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Targeting Health
Attacks on medical facilities in Syria
Ten years
410 attacks documented against medical facilities
“You have to choose who will be saved and who will not. This is one of the most difficult situations a doctor can face.”
Abdul Razaaq Qadour, General Director of the Cave Hospital in the northern Hama countryside
Since 2011, documenters have filmed grave violations of human rights. Airstrikes, attacks with chemical weapons, and destruction of crucial civilian infrastructure.
It is illegal to attack a hospital under the international laws of armed conflict.
Syrian Archive has collected documentation of more than 400 attacks against medical facilities
Most of those incidents had indicators of being intentionally attacked
And more than half of cases are likely to have been perpetrated by Syrian or Russian forces.
Nearly half of the hospitals attacked should already have been known to parties because they existed before 2011
Many of the documented attacks happened in areas meant to be protected, called deescalation zones.
One of these hospitals was in Kafr Zita, in Syria's north west.
Once a hospital specializing in surgeries and maternity care, it served a large population from the area near Hama.
To try to protect the facility, medical teams moved underground. Still, the attacks continued. Most were direct hits.
In three cases, there were chemical weapons attacks nearby at the same time as attacks on the Kafr Zita hospital.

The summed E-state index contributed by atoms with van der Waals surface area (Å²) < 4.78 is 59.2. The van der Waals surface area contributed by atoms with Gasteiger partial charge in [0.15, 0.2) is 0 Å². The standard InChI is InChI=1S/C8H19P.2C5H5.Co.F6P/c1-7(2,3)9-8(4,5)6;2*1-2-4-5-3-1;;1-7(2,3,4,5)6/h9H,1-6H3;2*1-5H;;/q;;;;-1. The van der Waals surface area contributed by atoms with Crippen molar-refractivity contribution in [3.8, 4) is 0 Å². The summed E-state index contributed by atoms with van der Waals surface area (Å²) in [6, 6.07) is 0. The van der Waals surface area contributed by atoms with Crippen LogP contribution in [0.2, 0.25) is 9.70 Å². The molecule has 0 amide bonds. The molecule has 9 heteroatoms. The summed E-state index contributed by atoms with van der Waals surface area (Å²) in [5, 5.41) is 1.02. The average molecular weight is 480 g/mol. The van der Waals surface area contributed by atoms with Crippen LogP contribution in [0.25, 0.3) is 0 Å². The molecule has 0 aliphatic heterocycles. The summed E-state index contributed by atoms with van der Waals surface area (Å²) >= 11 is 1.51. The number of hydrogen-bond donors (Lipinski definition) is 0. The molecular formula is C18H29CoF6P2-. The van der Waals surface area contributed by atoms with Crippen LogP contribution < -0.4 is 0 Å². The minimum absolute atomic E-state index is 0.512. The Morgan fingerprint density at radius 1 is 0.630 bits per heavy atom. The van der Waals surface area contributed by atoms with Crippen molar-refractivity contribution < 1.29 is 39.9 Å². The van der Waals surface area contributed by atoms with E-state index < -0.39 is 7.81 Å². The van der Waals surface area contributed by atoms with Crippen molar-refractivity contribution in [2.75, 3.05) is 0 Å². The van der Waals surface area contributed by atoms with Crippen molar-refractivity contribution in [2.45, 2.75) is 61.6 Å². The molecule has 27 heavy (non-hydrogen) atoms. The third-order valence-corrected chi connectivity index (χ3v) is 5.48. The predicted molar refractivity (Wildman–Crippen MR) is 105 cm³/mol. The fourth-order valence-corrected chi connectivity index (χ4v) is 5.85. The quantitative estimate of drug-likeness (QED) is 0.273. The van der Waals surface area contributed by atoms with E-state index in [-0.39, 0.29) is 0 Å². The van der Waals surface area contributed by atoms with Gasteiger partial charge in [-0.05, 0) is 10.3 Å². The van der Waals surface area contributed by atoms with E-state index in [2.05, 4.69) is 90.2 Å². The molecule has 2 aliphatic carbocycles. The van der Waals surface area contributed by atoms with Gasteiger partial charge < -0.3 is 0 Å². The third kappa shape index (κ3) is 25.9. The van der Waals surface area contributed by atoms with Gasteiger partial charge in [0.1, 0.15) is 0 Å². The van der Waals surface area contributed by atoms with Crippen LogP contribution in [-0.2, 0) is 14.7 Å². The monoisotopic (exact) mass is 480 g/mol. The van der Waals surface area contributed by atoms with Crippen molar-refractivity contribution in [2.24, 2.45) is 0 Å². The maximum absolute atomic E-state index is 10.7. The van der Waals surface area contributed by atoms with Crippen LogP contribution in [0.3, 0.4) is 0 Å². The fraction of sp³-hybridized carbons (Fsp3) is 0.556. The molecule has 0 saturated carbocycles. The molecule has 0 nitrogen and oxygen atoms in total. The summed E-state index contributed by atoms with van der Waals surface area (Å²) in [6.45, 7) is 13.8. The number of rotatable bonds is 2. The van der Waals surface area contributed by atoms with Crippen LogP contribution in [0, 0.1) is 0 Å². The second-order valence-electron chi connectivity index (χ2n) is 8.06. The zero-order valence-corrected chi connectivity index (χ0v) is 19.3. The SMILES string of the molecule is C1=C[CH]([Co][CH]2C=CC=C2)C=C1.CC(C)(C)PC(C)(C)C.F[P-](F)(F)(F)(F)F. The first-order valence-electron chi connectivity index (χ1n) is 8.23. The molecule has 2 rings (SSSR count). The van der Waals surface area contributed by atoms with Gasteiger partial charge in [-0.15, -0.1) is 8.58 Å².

By 2018 medical staff were operating out of a cave in a hillside.
This was done with the hope of remaining hidden from targeting.
The attacks did not stop.
Syrian Archive found that all 11 attacks on Kafr Zita medical facilities were likely perpetrated by Syrian and Russian forces.
Eventually, after years of attacks, the Syrian government regained control of the Kafr Zita area.
In March 2021, videos from Russian media showed the military touring the abandoned hospital. In the video, the journalist says the cave hospital provided medical services, including complex surgeries, to military. He reports that in order to avoid it being used again, the Russian soldiers are blocking the entrances to the cave.
After 9 documented attacks, two on the cave hospital, and this final bombing by the Russian military, the medical facility in Kafr Zita is out of service, perhaps permanently.
“I wish I had died before seeing (the hospital destroyed)... It was a project I oversaw in all its details, building every little piece of it, digging each part, facing the difficulties and overcoming them. Then in one second, with 7 tons of explosives, they just detonate and destroy it like that.”
“You feel that you are targeted. Even if your work is purely humanitarian, you are being targeted.”
-Abdul Razaaq Qadour, General Director of the Cave Hospital in the northern Hama countryside
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